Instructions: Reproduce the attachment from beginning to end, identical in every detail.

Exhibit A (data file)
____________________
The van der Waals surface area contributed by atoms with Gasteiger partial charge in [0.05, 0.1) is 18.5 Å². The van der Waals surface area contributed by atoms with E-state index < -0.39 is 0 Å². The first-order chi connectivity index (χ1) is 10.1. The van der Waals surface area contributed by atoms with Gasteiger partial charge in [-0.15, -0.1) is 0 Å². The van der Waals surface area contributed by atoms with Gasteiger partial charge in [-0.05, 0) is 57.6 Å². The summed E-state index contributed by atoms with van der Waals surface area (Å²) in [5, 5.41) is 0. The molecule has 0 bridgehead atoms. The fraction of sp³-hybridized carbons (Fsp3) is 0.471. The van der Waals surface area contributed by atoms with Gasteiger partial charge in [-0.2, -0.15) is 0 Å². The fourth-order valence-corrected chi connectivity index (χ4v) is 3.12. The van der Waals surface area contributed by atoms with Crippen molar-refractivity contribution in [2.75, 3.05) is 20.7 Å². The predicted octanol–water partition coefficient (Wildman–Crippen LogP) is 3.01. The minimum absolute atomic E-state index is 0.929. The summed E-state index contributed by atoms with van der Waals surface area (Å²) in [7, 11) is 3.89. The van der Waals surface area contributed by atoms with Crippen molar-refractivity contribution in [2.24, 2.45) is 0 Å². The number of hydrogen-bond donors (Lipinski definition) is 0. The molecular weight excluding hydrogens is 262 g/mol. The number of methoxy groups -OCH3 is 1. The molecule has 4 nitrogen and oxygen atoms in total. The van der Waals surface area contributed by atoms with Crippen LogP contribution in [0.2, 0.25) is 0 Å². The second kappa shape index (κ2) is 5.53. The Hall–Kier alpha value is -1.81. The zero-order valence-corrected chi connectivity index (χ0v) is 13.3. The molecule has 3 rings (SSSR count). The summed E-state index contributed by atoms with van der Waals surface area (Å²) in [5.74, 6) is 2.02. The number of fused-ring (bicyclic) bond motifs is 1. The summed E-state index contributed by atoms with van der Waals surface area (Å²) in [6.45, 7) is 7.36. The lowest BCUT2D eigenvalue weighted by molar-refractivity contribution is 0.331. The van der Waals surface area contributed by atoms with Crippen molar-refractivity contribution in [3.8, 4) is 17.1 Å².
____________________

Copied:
The van der Waals surface area contributed by atoms with Gasteiger partial charge in [0.05, 0.1) is 18.5 Å². The van der Waals surface area contributed by atoms with E-state index < -0.39 is 0 Å². The first-order chi connectivity index (χ1) is 10.1. The van der Waals surface area contributed by atoms with Gasteiger partial charge in [-0.15, -0.1) is 0 Å². The van der Waals surface area contributed by atoms with Gasteiger partial charge in [-0.05, 0) is 57.6 Å². The summed E-state index contributed by atoms with van der Waals surface area (Å²) in [5, 5.41) is 0. The molecule has 0 bridgehead atoms. The fraction of sp³-hybridized carbons (Fsp3) is 0.471. The van der Waals surface area contributed by atoms with Gasteiger partial charge in [-0.2, -0.15) is 0 Å². The fourth-order valence-corrected chi connectivity index (χ4v) is 3.12. The van der Waals surface area contributed by atoms with Crippen molar-refractivity contribution in [2.75, 3.05) is 20.7 Å². The predicted octanol–water partition coefficient (Wildman–Crippen LogP) is 3.01. The minimum absolute atomic E-state index is 0.929. The summed E-state index contributed by atoms with van der Waals surface area (Å²) in [7, 11) is 3.89. The van der Waals surface area contributed by atoms with Crippen molar-refractivity contribution in [2.24, 2.45) is 0 Å². The number of hydrogen-bond donors (Lipinski definition) is 0. The molecular weight excluding hydrogens is 262 g/mol. The number of methoxy groups -OCH3 is 1. The molecule has 4 nitrogen and oxygen atoms in total. The van der Waals surface area contributed by atoms with Crippen LogP contribution in [0.2, 0.25) is 0 Å². The second kappa shape index (κ2) is 5.53. The Hall–Kier alpha value is -1.81. The zero-order valence-corrected chi connectivity index (χ0v) is 13.3. The molecule has 3 rings (SSSR count). The summed E-state index contributed by atoms with van der Waals surface area (Å²) in [5.74, 6) is 2.02. The number of fused-ring (bicyclic) bond motifs is 1. The summed E-state index contributed by atoms with van der Waals surface area (Å²) in [6.45, 7) is 7.36. The lowest BCUT2D eigenvalue weighted by molar-refractivity contribution is 0.331. The van der Waals surface area contributed by atoms with Crippen molar-refractivity contribution in [3.8, 4) is 17.1 Å².